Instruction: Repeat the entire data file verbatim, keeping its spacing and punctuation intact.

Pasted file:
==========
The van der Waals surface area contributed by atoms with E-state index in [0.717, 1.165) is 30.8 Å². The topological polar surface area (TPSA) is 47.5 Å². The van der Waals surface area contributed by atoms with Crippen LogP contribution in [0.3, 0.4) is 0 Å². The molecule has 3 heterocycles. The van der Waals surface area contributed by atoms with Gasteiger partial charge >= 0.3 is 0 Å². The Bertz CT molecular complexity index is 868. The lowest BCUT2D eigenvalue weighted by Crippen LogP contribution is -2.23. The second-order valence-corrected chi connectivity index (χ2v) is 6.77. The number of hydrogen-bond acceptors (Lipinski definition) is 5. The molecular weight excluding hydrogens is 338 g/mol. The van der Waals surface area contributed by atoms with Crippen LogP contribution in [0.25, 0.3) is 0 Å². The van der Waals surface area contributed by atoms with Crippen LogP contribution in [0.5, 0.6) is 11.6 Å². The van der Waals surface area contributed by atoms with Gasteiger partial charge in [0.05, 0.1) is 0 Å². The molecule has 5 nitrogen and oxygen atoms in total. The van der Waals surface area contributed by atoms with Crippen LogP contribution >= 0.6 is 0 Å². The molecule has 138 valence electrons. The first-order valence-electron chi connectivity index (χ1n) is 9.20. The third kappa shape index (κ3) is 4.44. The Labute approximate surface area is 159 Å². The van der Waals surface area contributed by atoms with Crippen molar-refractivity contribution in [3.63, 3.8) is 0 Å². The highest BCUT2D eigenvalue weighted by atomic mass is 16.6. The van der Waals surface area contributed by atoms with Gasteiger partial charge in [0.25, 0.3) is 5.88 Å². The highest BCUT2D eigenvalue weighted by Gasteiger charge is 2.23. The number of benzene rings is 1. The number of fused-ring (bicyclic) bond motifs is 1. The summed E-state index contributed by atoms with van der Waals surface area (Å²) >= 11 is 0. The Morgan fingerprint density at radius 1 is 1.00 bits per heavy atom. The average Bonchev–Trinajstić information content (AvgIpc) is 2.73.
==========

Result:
The van der Waals surface area contributed by atoms with E-state index in [0.717, 1.165) is 30.8 Å². The topological polar surface area (TPSA) is 47.5 Å². The van der Waals surface area contributed by atoms with Crippen LogP contribution in [0.3, 0.4) is 0 Å². The molecule has 3 heterocycles. The van der Waals surface area contributed by atoms with Gasteiger partial charge >= 0.3 is 0 Å². The Bertz CT molecular complexity index is 868. The lowest BCUT2D eigenvalue weighted by Crippen LogP contribution is -2.23. The second-order valence-corrected chi connectivity index (χ2v) is 6.77. The number of hydrogen-bond acceptors (Lipinski definition) is 5. The molecular weight excluding hydrogens is 338 g/mol. The van der Waals surface area contributed by atoms with Crippen LogP contribution in [0.25, 0.3) is 0 Å². The van der Waals surface area contributed by atoms with Crippen LogP contribution in [0.5, 0.6) is 11.6 Å². The van der Waals surface area contributed by atoms with Gasteiger partial charge in [0.05, 0.1) is 0 Å². The molecule has 5 nitrogen and oxygen atoms in total. The van der Waals surface area contributed by atoms with Crippen LogP contribution >= 0.6 is 0 Å². The molecule has 138 valence electrons. The first-order valence-electron chi connectivity index (χ1n) is 9.20. The third kappa shape index (κ3) is 4.44. The Labute approximate surface area is 159 Å². The van der Waals surface area contributed by atoms with Crippen molar-refractivity contribution in [3.63, 3.8) is 0 Å². The highest BCUT2D eigenvalue weighted by atomic mass is 16.6. The van der Waals surface area contributed by atoms with Gasteiger partial charge in [0.25, 0.3) is 5.88 Å². The highest BCUT2D eigenvalue weighted by Gasteiger charge is 2.23. The number of benzene rings is 1. The number of fused-ring (bicyclic) bond motifs is 1. The summed E-state index contributed by atoms with van der Waals surface area (Å²) >= 11 is 0. The Morgan fingerprint density at radius 1 is 1.00 bits per heavy atom. The average Bonchev–Trinajstić information content (AvgIpc) is 2.73.